Halsenbach is an Ortsgemeinde – a municipality belonging to a Verbandsgemeinde, a kind of collective municipality – in the Rhein-Hunsrück-Kreis (district) in Rhineland-Palatinate, Germany. It belongs to the Verbandsgemeinde of Emmelshausen, whose seat is in the like-named town.
The municipality lies in the Hunsrück about 2 km north of Emmelshausen and roughly 7 km west of the Rhine. The municipality’s area is 1 003 ha and its elevation is 410 m above sea level.
Three outlying communities belong to Halsenbach named Ehr, Ehrerheide and Mermicherhof.
During building work on the Autobahn A 61 (Ludwigshafen-Koblenz), an Iron Age burying ground was unearthed, and in 1971 a dig was conducted there. The burying ground itself is a group of 13 individual barrows arranged along a trail leading across the Hunsrück and in places the heights along the Rhine, which was expanded in Roman times. For some of the cremations, the barrow was raised right over the charred funeral pyre. Among the grave goods that were worthiest of note were an open-worked belthook and an iron belt ring. The ceramics that were preserved, among them a thrown clay bottle, date the burying ground to the later Hunsrück-Eifel Culture (eras IIA to IIB), or the second fourth of the 5th century BC to the earlier half of the 3rd century BC.
In the Middle Ages, the village belonged to the Gallenscheider Gericht (“Gallenscheid Court”) and thereby, beginning in the 14th century, to the Electorate of Trier. Beginning in 1794, Halsenbach lay under French rule. In 1815 it was assigned to the Kingdom of Prussia at the Congress of Vienna. Since 1946, it has been part of the then newly founded state of Rhineland-Palatinate.
Halsenbach lies almost on the Hunsrückbahn. When this railway was built about 1900, though, “Halsenbach Station” was built so far from the village that a new village quickly sprang up there. Since then, the amalgamation of the outlying centre of Ehr has put Halsenbach itself on the line, and it now has its own station.
The council is made up of 16 council members, who were elected by majority vote at the municipal election held on 7 June 2009, and the honorary mayor as chairman.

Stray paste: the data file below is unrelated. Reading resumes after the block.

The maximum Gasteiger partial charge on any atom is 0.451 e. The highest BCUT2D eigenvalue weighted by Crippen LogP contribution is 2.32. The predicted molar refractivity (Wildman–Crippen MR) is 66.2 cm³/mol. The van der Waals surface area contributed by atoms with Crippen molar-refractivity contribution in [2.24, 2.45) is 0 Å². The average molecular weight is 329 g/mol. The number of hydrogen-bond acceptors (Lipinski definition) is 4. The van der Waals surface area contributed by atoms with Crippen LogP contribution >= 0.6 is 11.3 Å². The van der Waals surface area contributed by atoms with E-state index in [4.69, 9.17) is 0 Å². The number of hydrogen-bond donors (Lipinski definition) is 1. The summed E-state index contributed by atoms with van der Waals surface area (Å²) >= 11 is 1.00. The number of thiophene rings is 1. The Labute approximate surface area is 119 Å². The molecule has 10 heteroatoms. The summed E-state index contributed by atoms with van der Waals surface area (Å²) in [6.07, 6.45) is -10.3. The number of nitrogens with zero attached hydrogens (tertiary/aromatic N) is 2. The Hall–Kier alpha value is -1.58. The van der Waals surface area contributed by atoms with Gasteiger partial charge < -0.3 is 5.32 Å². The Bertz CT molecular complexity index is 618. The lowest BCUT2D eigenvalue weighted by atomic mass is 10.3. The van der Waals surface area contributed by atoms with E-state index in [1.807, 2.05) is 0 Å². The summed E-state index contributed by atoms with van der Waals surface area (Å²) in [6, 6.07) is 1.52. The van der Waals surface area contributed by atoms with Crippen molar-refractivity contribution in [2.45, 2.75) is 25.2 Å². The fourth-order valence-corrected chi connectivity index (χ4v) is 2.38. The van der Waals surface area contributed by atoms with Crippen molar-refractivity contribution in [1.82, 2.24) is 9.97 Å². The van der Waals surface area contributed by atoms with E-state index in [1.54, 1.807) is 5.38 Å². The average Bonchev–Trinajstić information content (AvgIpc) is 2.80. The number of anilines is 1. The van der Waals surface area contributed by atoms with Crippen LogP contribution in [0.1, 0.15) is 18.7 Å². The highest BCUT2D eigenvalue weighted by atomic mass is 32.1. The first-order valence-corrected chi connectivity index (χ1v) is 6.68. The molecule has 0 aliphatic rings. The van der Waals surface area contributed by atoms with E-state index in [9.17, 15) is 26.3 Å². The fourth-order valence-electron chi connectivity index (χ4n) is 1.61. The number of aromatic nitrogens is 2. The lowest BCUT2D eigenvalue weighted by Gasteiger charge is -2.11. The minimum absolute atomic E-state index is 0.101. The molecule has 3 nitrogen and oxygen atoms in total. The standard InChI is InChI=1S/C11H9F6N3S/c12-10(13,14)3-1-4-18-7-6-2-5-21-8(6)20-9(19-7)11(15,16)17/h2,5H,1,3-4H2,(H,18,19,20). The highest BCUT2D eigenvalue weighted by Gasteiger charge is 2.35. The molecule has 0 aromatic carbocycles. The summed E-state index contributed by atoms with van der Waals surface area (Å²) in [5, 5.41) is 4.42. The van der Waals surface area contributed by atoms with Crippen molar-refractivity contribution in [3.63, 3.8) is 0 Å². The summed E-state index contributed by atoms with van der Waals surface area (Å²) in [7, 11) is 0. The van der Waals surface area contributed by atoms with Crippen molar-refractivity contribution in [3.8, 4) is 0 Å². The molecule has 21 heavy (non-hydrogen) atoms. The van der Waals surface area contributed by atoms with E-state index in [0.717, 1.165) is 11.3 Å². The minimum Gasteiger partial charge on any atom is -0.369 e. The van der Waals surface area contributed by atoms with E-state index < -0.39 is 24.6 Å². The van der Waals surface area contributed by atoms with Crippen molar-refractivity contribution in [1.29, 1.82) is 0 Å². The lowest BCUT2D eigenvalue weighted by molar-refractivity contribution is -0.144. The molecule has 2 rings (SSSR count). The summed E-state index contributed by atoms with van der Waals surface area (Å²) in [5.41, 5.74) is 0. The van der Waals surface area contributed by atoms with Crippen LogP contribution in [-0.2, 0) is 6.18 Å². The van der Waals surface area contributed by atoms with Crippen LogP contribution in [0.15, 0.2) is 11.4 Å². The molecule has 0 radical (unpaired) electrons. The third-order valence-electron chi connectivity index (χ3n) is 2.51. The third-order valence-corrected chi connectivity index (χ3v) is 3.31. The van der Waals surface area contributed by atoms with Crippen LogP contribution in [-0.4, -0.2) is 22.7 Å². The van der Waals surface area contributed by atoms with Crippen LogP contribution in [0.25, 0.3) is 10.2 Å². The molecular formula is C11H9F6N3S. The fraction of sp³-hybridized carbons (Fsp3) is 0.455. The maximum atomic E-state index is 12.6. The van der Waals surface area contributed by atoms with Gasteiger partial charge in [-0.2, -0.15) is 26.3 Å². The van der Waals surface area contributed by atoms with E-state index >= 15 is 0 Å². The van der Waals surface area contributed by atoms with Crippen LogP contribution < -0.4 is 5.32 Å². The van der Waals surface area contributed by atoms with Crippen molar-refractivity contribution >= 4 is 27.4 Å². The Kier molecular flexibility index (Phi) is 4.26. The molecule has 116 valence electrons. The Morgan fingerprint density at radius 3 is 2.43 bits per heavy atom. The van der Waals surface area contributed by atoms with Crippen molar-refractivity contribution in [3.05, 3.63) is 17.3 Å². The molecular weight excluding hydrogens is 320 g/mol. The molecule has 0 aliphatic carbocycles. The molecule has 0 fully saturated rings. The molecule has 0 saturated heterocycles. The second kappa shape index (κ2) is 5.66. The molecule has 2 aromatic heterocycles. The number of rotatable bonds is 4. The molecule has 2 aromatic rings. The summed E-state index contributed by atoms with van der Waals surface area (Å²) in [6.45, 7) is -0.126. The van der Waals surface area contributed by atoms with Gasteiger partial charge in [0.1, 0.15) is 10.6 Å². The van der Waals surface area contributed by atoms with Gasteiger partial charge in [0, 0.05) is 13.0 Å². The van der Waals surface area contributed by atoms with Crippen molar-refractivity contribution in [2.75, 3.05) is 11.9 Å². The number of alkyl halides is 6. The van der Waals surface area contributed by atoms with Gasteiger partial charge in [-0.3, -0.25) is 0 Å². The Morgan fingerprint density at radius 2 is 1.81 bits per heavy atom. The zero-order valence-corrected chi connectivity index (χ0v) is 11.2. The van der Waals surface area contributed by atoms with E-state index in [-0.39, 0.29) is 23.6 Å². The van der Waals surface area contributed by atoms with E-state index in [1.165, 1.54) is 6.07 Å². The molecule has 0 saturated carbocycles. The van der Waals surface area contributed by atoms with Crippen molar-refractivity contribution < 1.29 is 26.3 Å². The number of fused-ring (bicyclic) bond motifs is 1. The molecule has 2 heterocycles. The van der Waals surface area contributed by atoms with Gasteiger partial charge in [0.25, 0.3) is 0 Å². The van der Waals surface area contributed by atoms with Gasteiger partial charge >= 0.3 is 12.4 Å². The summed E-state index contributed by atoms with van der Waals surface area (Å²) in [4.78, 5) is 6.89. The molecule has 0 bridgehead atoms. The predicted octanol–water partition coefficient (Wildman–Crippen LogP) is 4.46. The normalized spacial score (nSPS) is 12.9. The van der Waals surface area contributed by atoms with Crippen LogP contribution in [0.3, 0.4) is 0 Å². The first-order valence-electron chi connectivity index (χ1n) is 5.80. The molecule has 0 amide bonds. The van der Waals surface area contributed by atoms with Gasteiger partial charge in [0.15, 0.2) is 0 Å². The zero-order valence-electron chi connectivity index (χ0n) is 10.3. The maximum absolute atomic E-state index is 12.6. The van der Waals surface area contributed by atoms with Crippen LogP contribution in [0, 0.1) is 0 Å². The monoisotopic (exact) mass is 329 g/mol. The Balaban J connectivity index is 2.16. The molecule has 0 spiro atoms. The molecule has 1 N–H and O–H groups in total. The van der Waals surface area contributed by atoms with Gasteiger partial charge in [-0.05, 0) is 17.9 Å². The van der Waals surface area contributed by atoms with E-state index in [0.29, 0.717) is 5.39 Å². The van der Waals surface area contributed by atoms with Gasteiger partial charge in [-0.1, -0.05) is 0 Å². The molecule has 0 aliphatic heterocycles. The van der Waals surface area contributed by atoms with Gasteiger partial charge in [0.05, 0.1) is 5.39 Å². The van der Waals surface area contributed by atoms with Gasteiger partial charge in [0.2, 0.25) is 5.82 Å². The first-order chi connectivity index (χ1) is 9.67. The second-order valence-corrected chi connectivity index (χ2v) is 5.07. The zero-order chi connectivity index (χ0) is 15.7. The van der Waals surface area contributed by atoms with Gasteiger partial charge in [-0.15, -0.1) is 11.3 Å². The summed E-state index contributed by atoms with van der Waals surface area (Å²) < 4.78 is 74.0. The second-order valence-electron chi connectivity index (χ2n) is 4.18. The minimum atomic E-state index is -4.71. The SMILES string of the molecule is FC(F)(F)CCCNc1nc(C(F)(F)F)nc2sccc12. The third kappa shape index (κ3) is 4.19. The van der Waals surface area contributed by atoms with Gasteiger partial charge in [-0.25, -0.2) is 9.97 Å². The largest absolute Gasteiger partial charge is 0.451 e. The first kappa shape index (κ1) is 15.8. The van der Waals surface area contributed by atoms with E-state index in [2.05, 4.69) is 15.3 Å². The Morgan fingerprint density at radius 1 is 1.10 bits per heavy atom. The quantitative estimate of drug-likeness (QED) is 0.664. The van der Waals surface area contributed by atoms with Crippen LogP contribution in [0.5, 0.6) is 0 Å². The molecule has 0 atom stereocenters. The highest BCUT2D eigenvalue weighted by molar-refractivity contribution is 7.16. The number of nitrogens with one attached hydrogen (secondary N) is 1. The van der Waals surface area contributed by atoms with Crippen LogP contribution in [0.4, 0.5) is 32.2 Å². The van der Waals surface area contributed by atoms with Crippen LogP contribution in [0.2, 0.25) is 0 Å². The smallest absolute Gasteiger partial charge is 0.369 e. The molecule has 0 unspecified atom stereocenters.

Halsenbach’s mayor is Erich Schneider.
The German blazon reads: Das Wappen zeigt in Blau einen golden bekleideten Bischof, wachsend hinter einem roten Schild, darin ein silberner Balken.
The municipality’s arms might in English heraldic language be described thus: Azure in base an inescutcheon gules charged with a fess argent, standing behind which a bishop proper vested and mitred Or holding in his dexter hand a book and in his sinister a bishop’s staff sable.
The rendition of the arms shown in this section was assembled from the black-and-white version shown at the head of the article with tinctures as prescribed by the German blazon. However, this blazon does not prescribe tinctures for the bishop’s staff, book (presumably a Bible) or skin. The first two have been rendered sable (black) and the last “proper” (that is, in natural colour), as this is likely what was intended.
The bishop who stands as the main charge in these arms is Saint Lambert, to whom the village church, built in 1712 and 1713, is consecrated. The inescutcheon with the fess goes back to a seal used by the Schöffen (roughly “lay jurists”) until the late 18th century and thereby refers to Halsenbach’s history as the seat of the “Gallscheid Court”.
The following are listed buildings or sites in Rhineland-Palatinate’s Directory of Cultural Monuments:Saint Lambert’s Church (Kirche St. Lambertus), Hinter dem Rathaus 1 – aisleless church, 1758-1759, architect A. Seiz, expansion 1835-1838, north side nave chapel 1896, reconstruction 1923, expansion 1960–62, architect O. Vogel, earlier building’s tower and portal, marked 1713; at the quire a Baroque crucifix; whole complex of buildings with rectory
Ehrer Straße – graveyard; basalt cross, Baroque Body of Christ; basalt grave cross, 1750
At Hinter dem Rathaus 2 – wrought-iron cross, 18th century
Hunsrückbahn (monumental zone) – section of the railway line built in 1906-1908, one of the Prussian State Railway’s steepest lines.
On Kreisstraße (District Road) 110, northeast of the village – Dörther Brücke; three-arch sandstone-block bridge, 1908
Im Hof 3 – timber-frame house, partly solid, 19th century, addition 19th century
Railway bridge, on Kreisstraße 112 going towards Kratzenburg – stone bridge on the Hunsrückbahn
A good kilometre northeast of Emmelshausen, where the bypass road meets the old alignment of the Hunsrückhöhenstraße (“Hunsrück Heights Road”, a scenic road across the Hunsrück built originally as a military road on Hermann Göring’s orders), District Road K108 branches off to the northwest, leading to Halsenbach, Ney and Dieler. In the village centre, District Road K110 coming from Ehr meets Hauptstraße (“Main Street”). To the south, through the Preisbach’s deep valley, cross-country paths lead to Liesenfeld and the Baunhöller Mühle (mill).
There are many businesses in the village. In the former factory spaces that once housed the musical instrument manufacturer Wersi, several businesses are now housed.